1. Choose a geographical location that is relatively safe. Coastal cities, low land, hurricane zones, earthquake faults, areas subject to landslides, and large wooded areas with trees around homes in fire-maintained ecosystems should be avoided. Forests with significant insect infestation or dead tree litter may be subject to megafires.

2. Find the safest location within the area of choice: a hill is usually better than flat land, unless prone to landslides or volcanic activity. Check out flood plain maps (1000 year best), earthquake fault line maps, sinkholes, superfund sites, nearby noxious uses.

A ranch house is surrounded by floodwaters from Hurricane Harvey near Port Lavaca on August 26, 2017.
REUTERS/Rick Wilking

3. Look for good infrastructure: good sewers, structural roads that don’t back up with water, permeable paving requirements, sewerage, underground power lines in watertight tunnels, flood caps on subway entrances, elevated roads over flood-prone wetlands, enough culverts along otherwise water-blocking roadways.  Ask potential neighbors about conditions.

4. Look for the weak areas and choose defenses accordingly. If tornados are a problem then have a good underground shelter/root cellar. If landslides are a problem, plant shrubs and trees with a good root system. If flooding is a problem, look for berms around the house, elevated construction with upstairs living quarters, local drainage. Pass on the house on the earthquake fault line. Also pass on the highrise condo with ground floor or basement elevator rooms and water pumps, stairwells without windows or skylights. During superstorm Sandy, older people were trapped on upper floors with no running water or electricity and they could not go down 20 stories in the dark.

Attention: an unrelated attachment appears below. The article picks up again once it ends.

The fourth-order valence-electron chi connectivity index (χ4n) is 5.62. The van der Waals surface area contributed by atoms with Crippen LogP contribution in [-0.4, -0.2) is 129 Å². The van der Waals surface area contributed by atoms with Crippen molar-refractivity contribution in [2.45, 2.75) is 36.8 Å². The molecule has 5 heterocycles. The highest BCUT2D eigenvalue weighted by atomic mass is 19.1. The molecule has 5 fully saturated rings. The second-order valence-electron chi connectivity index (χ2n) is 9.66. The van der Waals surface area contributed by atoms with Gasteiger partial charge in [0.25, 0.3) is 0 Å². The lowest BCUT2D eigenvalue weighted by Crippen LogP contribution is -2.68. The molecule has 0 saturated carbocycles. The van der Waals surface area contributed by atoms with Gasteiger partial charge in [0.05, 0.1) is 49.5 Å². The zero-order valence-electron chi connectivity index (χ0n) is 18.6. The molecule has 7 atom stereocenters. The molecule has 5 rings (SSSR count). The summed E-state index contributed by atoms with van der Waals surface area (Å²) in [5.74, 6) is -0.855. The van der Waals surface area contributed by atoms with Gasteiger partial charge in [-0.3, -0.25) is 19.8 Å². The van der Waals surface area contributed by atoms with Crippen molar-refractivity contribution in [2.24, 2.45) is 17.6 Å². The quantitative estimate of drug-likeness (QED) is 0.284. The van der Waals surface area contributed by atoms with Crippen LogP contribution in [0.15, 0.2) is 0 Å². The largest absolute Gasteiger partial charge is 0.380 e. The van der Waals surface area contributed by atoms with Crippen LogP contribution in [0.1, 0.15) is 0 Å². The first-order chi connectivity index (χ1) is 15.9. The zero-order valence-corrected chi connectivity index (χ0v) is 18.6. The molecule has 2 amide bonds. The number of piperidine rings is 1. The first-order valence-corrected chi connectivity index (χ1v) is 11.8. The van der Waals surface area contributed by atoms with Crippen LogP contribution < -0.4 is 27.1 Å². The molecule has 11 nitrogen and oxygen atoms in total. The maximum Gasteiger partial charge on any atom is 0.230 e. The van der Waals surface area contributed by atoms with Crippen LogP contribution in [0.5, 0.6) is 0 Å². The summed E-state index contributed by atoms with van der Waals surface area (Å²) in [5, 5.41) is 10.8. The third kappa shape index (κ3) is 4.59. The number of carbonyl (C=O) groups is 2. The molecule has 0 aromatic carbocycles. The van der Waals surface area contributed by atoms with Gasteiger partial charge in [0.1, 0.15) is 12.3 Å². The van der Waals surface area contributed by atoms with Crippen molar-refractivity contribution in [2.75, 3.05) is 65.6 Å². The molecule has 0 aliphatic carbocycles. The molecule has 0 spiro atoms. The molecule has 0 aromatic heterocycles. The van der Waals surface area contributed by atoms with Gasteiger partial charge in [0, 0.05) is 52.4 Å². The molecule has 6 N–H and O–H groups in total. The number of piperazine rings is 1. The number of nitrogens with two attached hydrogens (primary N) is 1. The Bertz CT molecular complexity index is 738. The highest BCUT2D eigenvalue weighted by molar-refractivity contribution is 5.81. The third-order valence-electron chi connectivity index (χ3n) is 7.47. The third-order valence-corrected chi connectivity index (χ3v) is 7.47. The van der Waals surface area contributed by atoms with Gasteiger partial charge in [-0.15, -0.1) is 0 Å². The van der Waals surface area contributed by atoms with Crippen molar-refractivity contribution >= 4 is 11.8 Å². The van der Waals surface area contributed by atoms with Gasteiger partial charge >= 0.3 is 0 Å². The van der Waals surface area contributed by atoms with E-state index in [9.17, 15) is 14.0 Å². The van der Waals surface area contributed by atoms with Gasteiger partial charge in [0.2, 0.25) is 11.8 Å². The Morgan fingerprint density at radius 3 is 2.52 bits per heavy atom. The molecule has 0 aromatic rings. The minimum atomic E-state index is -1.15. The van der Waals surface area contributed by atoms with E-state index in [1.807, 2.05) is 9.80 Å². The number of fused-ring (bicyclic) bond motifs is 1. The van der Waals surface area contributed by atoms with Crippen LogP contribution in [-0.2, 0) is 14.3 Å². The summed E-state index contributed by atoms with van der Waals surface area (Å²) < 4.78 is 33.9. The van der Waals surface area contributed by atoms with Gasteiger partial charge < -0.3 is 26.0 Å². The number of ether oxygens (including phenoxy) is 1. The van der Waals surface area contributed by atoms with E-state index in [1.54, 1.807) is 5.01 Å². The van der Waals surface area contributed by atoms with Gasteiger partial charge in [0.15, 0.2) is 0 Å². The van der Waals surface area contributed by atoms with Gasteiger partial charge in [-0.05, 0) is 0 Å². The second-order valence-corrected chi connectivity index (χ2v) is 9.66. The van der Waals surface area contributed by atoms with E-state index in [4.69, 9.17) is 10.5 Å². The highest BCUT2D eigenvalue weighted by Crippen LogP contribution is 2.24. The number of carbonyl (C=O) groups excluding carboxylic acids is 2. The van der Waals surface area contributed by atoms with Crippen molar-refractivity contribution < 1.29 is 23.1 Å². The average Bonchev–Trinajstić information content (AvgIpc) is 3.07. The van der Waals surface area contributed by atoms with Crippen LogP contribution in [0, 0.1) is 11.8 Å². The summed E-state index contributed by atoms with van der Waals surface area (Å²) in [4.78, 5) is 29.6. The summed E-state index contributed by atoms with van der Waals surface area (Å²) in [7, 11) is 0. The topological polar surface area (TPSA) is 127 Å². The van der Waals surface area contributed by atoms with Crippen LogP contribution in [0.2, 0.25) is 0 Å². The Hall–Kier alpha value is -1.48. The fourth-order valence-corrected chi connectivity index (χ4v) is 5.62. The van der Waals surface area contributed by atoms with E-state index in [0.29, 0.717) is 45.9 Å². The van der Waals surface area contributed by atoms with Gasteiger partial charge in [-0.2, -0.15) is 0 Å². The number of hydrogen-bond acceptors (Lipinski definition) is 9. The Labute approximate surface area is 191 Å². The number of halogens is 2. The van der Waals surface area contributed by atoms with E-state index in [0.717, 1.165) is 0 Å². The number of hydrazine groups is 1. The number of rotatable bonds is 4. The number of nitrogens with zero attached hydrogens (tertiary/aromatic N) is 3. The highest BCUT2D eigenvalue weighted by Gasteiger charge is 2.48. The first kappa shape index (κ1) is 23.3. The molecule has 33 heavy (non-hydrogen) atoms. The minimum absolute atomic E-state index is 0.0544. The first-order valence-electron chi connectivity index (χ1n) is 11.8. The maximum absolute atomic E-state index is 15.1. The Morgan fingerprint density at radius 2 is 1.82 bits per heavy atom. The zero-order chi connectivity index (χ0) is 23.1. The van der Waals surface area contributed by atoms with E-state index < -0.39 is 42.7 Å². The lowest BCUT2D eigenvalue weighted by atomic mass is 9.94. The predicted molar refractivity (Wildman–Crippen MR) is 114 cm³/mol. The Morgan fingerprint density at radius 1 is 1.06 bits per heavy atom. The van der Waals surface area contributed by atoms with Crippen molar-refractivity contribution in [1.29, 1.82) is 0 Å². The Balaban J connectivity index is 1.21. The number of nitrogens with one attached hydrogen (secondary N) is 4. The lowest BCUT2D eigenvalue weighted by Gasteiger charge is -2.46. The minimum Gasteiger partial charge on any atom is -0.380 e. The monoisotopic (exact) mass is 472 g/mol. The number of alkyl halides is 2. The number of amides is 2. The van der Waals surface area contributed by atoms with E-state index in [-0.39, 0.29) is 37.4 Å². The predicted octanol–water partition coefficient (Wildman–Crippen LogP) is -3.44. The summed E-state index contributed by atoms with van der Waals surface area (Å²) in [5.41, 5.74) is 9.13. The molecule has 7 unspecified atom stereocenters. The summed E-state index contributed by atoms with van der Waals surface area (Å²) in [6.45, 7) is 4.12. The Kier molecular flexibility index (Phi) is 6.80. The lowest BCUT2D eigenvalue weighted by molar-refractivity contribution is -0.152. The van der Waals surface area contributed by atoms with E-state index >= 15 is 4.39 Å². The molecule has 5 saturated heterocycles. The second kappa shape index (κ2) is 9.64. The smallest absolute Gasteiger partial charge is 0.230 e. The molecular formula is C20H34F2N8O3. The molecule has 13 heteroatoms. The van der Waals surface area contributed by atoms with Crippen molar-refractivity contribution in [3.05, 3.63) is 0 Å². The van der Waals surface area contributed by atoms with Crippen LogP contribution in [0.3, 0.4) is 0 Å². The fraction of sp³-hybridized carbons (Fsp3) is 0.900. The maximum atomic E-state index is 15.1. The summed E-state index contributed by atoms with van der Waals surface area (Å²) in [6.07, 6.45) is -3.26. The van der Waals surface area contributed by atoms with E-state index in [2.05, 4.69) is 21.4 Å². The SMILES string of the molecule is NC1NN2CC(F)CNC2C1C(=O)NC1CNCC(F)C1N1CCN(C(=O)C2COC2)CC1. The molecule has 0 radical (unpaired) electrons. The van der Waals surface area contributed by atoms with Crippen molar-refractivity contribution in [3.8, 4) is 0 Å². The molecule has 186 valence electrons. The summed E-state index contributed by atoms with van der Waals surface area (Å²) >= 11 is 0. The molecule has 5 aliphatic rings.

5. Have enough first aid supplies, water and food, candles and matches,  pet food, incontinence supplies, prescription meds and somewhere to defecate (say a bucket with kitty litter) and other essentials including paperwork (passport, SS cards, mortgage documents, insurance papers.) The latter should be stored in a watertight case.

Do not store the supplies in the basement or garage if you are prone to flooding- store it upstairs. Perhaps store it in the root cellar in tornado country. Have some of your provisions hidden and store in divided locations. The amount you need should keep depends on the amount of time you think will be necessary to recover, but in no case less than 72 hours per person.

6. Consider an upstairs roof deck and stairs to the attic if children and the elderly are present in flood country. On lowlands in flood zones make sure you have a way out of the attic. Avoid sheetrock which can become moldy on lower floors